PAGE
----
As a single mother of five, Mrs. Millicent Torkelson is a do-it-yourselfer with a flair for finding ingenious ways to make ends meet. Her oldest daughter Dorothy is a sensitive dreamer who ... See full summary »
A teenager wins a fully automated dream house in a competition, but soon the computer controlling it begins to take over and everything gets out of control, then Ben the teenager calms down the computer named Pat and everything goes back to normal.
Andy "Brink" Brinker and his in-line skating crew--Peter, Jordy, and Gabriella--who call themselves "Soul-Skaters" (which means they skate for the fun of it, and not for the money), clash ... See full summary »
Erik von Detten,
Tucker and Becca are close friends. So close that they live next door to one another with facing second story windows and share a birthday. Tucker is at times an absent minded goof-off while Becca tends to be opinated and in a hurry to grow up. Now in middle school, they find themselves caught in everyday events that turn into comical adventures. Throughout the show, Tucker, Becca, and their friends speak directly to the audience, telling the story as they remember how much more simple everything was when they were five. If they can survive junior high, then their friendship can survive anything. Written by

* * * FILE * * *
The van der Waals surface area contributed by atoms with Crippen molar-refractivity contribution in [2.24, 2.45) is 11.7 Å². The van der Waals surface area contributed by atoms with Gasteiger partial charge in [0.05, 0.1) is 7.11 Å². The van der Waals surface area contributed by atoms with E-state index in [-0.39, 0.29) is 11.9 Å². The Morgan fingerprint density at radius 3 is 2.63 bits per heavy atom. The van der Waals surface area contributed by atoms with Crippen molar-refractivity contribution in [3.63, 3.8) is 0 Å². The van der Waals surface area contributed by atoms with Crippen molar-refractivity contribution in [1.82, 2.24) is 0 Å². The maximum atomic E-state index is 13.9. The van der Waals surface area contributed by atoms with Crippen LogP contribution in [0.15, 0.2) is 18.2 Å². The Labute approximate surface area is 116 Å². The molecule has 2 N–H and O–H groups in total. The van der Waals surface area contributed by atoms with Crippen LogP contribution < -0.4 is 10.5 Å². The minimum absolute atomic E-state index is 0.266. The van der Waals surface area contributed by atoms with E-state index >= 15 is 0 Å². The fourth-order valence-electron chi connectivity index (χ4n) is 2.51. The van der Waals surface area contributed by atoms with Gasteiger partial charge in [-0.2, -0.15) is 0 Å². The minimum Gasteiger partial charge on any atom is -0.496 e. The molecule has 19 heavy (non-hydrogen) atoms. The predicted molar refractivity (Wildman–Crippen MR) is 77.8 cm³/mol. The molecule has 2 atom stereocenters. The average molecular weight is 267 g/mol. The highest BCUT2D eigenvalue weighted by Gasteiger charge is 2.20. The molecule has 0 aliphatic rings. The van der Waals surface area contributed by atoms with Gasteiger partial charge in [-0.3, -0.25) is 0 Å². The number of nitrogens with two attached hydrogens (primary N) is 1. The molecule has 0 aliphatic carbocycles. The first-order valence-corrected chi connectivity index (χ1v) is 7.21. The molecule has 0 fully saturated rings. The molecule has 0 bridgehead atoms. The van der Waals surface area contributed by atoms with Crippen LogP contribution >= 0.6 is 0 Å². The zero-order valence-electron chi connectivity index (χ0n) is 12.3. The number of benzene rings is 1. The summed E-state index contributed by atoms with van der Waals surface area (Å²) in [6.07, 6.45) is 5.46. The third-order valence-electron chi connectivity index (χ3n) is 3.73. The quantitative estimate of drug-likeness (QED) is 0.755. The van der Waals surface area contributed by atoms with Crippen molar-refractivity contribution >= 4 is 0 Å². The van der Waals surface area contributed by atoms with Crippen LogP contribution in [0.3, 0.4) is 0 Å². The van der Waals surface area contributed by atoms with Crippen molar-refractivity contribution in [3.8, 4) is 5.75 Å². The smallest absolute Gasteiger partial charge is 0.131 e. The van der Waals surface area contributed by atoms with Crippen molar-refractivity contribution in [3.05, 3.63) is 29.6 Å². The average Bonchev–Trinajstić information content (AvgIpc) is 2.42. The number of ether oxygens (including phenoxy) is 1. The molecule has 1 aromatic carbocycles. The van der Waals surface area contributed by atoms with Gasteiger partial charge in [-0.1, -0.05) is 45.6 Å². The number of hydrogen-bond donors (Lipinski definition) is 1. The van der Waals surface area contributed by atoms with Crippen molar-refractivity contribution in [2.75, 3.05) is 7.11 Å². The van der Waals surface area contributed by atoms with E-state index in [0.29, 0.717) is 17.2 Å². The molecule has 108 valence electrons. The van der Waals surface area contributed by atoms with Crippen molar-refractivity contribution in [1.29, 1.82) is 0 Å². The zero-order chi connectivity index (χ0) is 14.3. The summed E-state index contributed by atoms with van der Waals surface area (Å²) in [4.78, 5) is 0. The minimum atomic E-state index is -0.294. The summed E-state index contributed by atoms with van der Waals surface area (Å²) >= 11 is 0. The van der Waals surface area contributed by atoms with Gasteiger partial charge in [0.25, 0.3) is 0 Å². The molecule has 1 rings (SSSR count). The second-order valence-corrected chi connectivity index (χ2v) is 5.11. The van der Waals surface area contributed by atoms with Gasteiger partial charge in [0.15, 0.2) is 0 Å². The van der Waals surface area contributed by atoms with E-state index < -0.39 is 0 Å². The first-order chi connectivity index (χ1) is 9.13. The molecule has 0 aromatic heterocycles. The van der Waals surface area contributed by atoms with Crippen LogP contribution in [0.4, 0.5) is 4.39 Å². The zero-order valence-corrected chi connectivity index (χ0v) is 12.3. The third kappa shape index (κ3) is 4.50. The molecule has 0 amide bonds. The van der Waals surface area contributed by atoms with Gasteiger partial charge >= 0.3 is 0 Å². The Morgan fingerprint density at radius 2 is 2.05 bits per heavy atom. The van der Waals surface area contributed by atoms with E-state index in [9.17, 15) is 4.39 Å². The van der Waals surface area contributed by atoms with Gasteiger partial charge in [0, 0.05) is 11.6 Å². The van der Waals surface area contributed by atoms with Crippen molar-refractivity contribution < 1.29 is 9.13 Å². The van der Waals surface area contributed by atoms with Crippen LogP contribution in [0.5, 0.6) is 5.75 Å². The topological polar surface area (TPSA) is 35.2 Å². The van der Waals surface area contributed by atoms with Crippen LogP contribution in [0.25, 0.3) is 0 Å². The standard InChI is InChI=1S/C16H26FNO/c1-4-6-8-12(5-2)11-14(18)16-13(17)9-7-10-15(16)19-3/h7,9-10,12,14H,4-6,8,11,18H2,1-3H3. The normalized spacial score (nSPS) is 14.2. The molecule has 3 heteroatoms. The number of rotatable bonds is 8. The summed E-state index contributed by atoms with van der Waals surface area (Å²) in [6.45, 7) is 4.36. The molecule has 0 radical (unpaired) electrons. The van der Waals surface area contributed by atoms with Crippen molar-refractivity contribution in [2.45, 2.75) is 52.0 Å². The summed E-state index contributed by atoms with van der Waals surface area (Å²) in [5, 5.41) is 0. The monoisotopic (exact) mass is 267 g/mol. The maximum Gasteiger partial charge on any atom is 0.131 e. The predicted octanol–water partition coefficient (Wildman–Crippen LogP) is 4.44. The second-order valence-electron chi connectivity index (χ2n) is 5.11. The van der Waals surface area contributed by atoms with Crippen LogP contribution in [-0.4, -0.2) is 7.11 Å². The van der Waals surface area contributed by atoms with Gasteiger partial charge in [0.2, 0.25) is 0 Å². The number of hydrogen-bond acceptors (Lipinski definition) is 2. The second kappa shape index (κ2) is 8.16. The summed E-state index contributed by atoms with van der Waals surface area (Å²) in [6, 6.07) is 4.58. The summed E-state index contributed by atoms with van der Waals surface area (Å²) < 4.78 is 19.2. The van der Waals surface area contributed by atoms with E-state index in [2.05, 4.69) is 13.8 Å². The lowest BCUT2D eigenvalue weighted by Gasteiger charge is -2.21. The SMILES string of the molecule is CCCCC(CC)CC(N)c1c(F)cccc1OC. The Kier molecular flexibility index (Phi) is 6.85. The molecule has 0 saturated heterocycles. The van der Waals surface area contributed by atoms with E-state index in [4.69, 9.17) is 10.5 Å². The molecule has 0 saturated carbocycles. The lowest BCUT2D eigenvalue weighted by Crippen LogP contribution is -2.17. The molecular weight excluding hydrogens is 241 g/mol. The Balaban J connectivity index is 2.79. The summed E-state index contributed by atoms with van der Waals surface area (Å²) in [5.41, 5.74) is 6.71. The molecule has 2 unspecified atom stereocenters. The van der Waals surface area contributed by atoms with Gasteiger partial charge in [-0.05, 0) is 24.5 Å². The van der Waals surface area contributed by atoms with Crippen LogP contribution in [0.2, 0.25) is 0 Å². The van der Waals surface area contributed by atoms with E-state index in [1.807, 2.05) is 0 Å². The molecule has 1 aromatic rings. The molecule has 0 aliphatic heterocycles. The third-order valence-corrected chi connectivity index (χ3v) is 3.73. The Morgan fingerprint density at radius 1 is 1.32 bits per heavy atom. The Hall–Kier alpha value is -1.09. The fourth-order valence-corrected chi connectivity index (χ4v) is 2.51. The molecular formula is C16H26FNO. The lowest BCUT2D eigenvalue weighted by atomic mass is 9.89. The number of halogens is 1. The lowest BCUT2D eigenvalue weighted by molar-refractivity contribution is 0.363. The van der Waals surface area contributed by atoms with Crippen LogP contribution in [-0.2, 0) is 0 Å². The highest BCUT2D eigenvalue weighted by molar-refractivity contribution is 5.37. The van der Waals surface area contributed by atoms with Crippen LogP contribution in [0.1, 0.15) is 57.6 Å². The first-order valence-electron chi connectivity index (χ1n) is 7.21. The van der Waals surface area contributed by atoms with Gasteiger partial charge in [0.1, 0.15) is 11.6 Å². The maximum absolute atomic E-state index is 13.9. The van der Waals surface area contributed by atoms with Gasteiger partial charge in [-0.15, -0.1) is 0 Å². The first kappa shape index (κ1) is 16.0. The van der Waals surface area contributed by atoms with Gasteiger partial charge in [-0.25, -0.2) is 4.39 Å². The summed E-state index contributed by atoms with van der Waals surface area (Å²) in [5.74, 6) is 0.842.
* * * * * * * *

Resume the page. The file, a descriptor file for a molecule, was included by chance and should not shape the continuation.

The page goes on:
The time slot could be filled with something better
I watched this show a few years ago once or twice when it started, and I can not believe that people watch the re-runs over and over. It is a flop, and they can fill the time slot it takes with something at least halfway decent. Disney television series never are good, except for The Torkelsons and the spin off of it, and every one is short. Sometimes, they are worth more than seven or so episodes. Not this one.
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